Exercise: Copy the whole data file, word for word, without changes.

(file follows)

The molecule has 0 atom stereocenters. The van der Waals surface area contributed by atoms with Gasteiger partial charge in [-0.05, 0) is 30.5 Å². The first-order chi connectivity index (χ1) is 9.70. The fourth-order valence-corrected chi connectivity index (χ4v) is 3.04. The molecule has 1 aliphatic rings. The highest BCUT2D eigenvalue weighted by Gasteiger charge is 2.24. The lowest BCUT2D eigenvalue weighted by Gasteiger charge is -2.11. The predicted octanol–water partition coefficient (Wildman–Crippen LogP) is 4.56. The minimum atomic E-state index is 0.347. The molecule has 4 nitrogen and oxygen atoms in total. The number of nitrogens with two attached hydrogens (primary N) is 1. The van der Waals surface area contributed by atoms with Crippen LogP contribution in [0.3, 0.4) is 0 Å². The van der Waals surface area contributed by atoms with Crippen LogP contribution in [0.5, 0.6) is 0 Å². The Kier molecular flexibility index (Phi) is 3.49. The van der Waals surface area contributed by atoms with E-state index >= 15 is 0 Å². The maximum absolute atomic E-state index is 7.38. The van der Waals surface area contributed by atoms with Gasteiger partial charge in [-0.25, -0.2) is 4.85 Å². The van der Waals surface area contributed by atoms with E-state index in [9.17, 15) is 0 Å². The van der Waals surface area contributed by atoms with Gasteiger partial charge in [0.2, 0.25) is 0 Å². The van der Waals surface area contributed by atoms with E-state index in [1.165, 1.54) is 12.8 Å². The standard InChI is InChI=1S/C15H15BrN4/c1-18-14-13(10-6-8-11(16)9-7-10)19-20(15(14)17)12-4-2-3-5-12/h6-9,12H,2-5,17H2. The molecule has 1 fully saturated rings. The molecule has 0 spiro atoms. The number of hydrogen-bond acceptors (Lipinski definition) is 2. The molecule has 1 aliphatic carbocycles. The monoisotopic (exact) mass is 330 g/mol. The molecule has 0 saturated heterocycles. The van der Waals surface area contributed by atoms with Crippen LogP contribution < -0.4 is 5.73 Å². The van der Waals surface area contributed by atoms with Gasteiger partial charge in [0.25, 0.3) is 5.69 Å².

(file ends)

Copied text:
The molecule has 0 atom stereocenters. The van der Waals surface area contributed by atoms with Gasteiger partial charge in [-0.05, 0) is 30.5 Å². The first-order chi connectivity index (χ1) is 9.70. The fourth-order valence-corrected chi connectivity index (χ4v) is 3.04. The molecule has 1 aliphatic rings. The highest BCUT2D eigenvalue weighted by Gasteiger charge is 2.24. The lowest BCUT2D eigenvalue weighted by Gasteiger charge is -2.11. The predicted octanol–water partition coefficient (Wildman–Crippen LogP) is 4.56. The minimum atomic E-state index is 0.347. The molecule has 4 nitrogen and oxygen atoms in total. The number of nitrogens with two attached hydrogens (primary N) is 1. The van der Waals surface area contributed by atoms with Crippen LogP contribution in [0.3, 0.4) is 0 Å². The van der Waals surface area contributed by atoms with Crippen LogP contribution in [0.5, 0.6) is 0 Å². The Kier molecular flexibility index (Phi) is 3.49. The van der Waals surface area contributed by atoms with E-state index >= 15 is 0 Å². The maximum absolute atomic E-state index is 7.38. The van der Waals surface area contributed by atoms with Gasteiger partial charge in [-0.25, -0.2) is 4.85 Å². The van der Waals surface area contributed by atoms with E-state index in [9.17, 15) is 0 Å². The van der Waals surface area contributed by atoms with Gasteiger partial charge in [0.2, 0.25) is 0 Å². The van der Waals surface area contributed by atoms with E-state index in [1.165, 1.54) is 12.8 Å². The standard InChI is InChI=1S/C15H15BrN4/c1-18-14-13(10-6-8-11(16)9-7-10)19-20(15(14)17)12-4-2-3-5-12/h6-9,12H,2-5,17H2. The molecule has 1 fully saturated rings. The molecule has 0 spiro atoms. The number of hydrogen-bond acceptors (Lipinski definition) is 2. The molecule has 1 aliphatic carbocycles. The monoisotopic (exact) mass is 330 g/mol. The molecule has 0 saturated heterocycles. The van der Waals surface area contributed by atoms with Crippen LogP contribution < -0.4 is 5.73 Å². The van der Waals surface area contributed by atoms with Gasteiger partial charge in [0.25, 0.3) is 5.69 Å².